b I really don't know what your point is with this. I would think/hope that a "Life Without Parole" sentence would be as carefully vetted as a death sentence. (Considering that Tookie's case took 24 years there certainly isn't a rush to the chamber.)

c Rehabilitation is a tough thing but how does a small number of death penalty cases change the entire environment? I'd think the whole min to super-max prison setup deals with that directly.

d No system is perfect, we also arrest and imprison innocent people. Should we stop that?

e Actually there's some statistics that it in fact does deter crime. From the link I provided: The paper draws in part on a study conducted at Emory University, which found a direct association between the reauthorization of the death penalty, in 1977, and reduced homicide rates. The Emory researchers' "conservative estimate" was that on average, every execution deters eighteen murders.

f The victim is not carrying out revenge. Society is enforcing its rules. What exactly is a fair punishment for cruel and wanton murder? Tookie shot 4 people with a pump shotgun at close range (at least one was lying on his back at the time).

I switch back and forth as far as the death penalty goes. Sometimes I don't think we should have it, sometime I don't think it's strict enough. (For some monsters the punishment SHOULD be cruel and unusual.) It's obviously a very emotional thing.

Tough question (1)

StalinsNotDead (764374) | more than 8 years ago | (#14249584)

In most regards, I'm in favor of death for those who deserve it. The problem I see is that there's no 100% fool-proof way to determine absolute guilt or innocence.

I would rather the guilty go unpunished than see the innocent suffer. Although I think the option for death should be provided, should the convicted wish to speed things along.

At present, I would probably select death over life in prison, even if innocent. It's cheaper for the taxpayers. Prison is not populated by people I would think of as friendly sociable types. Your toilet is right next to your bed, and that's only a good thing in the event of binge drinking. I'd rather take the unknown of an afterlife than the known of a miserable existence with no hope of recovery.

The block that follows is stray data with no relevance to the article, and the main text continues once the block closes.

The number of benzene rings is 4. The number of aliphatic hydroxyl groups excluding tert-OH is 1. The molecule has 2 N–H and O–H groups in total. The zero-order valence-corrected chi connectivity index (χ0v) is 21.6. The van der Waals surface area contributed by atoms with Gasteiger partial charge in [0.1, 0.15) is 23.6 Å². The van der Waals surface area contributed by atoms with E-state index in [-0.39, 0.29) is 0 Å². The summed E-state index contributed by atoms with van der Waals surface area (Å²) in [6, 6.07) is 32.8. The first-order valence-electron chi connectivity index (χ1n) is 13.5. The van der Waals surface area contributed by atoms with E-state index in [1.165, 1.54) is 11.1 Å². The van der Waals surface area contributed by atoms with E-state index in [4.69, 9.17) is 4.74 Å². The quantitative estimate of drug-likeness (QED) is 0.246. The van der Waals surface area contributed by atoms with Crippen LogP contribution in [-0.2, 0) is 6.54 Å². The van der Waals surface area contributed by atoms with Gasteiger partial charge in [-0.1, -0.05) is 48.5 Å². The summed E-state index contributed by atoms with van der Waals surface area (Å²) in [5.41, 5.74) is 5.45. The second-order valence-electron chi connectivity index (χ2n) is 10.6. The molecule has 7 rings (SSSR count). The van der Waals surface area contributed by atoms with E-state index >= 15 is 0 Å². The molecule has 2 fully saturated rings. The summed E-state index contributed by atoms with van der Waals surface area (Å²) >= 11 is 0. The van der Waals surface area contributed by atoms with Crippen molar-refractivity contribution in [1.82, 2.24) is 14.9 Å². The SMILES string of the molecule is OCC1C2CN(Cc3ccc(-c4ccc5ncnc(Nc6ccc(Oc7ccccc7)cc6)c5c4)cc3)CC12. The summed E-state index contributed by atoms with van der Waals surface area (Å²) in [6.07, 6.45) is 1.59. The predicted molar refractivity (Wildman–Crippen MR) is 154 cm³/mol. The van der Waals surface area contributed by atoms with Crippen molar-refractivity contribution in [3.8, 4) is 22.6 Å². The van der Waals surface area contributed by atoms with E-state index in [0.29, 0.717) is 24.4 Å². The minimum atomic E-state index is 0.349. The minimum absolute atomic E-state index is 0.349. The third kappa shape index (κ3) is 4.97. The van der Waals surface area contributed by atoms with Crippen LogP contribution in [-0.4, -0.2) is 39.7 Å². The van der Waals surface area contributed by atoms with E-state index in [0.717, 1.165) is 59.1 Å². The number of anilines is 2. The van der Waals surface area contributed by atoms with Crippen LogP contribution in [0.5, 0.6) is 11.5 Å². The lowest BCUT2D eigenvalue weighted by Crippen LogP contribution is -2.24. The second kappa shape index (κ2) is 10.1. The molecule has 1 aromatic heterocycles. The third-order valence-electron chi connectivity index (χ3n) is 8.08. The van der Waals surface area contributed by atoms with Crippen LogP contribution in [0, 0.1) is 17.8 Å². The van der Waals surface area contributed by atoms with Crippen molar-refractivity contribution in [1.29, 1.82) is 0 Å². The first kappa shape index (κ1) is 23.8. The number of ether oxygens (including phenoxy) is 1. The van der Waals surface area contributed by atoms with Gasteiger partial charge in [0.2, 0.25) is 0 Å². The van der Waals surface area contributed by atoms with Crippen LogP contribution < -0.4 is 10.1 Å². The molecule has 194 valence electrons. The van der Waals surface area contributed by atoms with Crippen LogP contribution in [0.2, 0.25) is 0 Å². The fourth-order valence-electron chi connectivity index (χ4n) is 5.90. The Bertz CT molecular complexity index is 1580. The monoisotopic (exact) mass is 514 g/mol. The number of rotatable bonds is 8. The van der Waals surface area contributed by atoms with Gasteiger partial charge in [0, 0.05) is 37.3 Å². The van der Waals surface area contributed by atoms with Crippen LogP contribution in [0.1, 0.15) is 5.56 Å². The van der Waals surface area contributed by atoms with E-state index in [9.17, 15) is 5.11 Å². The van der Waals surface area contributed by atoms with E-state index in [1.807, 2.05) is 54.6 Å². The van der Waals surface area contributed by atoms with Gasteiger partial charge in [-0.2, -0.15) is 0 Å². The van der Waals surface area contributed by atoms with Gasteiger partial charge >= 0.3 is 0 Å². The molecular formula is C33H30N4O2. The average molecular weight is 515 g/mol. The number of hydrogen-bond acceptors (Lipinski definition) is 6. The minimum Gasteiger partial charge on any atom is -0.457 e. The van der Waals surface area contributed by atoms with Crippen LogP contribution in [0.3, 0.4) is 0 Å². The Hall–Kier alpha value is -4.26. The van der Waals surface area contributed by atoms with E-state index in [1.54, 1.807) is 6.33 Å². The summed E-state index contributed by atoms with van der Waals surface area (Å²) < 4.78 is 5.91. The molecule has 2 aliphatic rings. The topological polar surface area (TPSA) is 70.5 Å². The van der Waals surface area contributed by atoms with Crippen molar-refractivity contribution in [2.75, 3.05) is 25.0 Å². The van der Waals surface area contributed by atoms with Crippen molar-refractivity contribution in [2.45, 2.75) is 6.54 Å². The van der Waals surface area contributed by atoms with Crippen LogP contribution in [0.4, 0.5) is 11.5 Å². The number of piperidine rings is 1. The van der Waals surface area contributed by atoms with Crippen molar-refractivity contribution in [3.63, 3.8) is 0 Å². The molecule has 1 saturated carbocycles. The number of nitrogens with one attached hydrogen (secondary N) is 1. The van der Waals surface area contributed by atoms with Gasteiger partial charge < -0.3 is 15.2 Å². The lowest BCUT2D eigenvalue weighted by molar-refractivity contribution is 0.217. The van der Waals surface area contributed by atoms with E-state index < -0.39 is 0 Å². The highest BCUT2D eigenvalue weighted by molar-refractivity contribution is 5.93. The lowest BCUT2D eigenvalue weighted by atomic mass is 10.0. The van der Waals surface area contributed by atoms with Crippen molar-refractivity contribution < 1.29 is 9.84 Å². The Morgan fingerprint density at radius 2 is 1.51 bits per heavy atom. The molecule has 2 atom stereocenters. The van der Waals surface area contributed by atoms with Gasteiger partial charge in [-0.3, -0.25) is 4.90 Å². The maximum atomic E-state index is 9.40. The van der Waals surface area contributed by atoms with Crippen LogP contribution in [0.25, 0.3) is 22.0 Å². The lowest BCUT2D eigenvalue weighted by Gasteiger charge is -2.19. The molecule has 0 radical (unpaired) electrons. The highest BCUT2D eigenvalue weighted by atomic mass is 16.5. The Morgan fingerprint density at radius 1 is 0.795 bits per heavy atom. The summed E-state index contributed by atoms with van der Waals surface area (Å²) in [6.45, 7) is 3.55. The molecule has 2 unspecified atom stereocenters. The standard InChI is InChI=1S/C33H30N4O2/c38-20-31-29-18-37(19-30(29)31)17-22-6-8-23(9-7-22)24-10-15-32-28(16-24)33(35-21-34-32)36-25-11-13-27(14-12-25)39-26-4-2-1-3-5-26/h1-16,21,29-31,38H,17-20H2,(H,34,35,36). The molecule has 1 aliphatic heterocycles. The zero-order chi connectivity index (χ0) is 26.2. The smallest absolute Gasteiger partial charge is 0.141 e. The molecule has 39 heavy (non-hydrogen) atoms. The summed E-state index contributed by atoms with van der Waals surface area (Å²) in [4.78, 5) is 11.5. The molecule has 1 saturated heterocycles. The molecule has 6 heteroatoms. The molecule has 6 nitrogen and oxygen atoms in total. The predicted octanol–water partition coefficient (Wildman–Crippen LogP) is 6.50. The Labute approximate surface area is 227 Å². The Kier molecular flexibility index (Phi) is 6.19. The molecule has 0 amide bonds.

Besides, if I was able to keep my sense of humor I might come up with some good last words. My opinion, the situation is unpleasant enough. Might as well make a joke to alleviate tension.

"KNOCK, KNOCK"
"Who's there?"
"Hopefully the governor."

Maybe give Jack Handey a nod with a Deep Thought

If I was being executed by injection, I'd clean up my cell real neat. Then, when they came to get me, I'd say, "Injection? I thought you said inspection'." They'd probably feel real bad, and maybe I could get out of it.

Infallibility (1)

peacefinder (469349) | more than 8 years ago | (#14249973)

There are many reasons to think capital punishment is a bad idea. But for me, one alone is sufficient to decide the issue.

So long as our court system mistakenly convicts the innocent, the death penalty should not be allowed.

Of course, this means an indefinite ban. As things stand, it is very clear that our court system occasionally convicts people of crimes they did not commit. Some of these mistaken convictions have led to executions. This has more consequences than one might think.

It's not just that a person has been mistakenly put to death. It's also that the real killer is still walking free. Punishing an innocent person necessarily mneans that a guilty person goes unpunished. This is bad in all cases, but it is much worse in capital cases.

We all suspect that when lawyers are involved, the law has a tendency to take precedence over justice. Both sides seek to shape the evidence to fit their position with little regard for the pursuit of truth. As a result the truth may well be misplaced. The prosecutor at trial has no incentive and no mandate to find the true guilty party, but seeks only to convict the defendant at hand. (This cuts both ways, of course... just ask O.J.)

Once a conviction is secured, the prosecutor's job is to defend the conviction during appeals by all legal means, especially by excluding new exculpatory evidence. Indeed, the DA's very job may depend on securing and defending capital convictions. In case after capital case, the prosecution has tenaciously defended convictions that were clearly wrong or achieved through an obviously unfair trial. They don't want to admit that they might have been wrong. Not only would that be personally embarrasing, it would be a professional disaster. In capital cases, the stakes are higher for everyone... including the prosecutor.

But so long as those false convictions stand, no one looks for the real killer. If the wrongly convicted party is put to death, no one ever will.

That's not justice, that's scapegoating. That's not good enough.

C, and some grammar nazism (1)

sielwolf (246764) | more than 8 years ago | (#14250256)

Penal? [webster.com]

Historically capital crimes used to be things running the gamut to including things that we consider misdemeanors now (petty theft) or failing to pay taxes. I'm trying to remember but around 1800 there were something like hundreds of crimes punishable by death on the British law books. Now there may be two (murder with intent and genocide, which might be considered murder one * n). This narrowing sometimes reminds me of the End of War conversation where the reasoning goes that we are entering an enlightened era that is beyond such things. The criticism is that such broad thinking ignores the fundamentals of being human and actually allows tragedy to thrive (e.g. it was the argument proposed between the two world wars).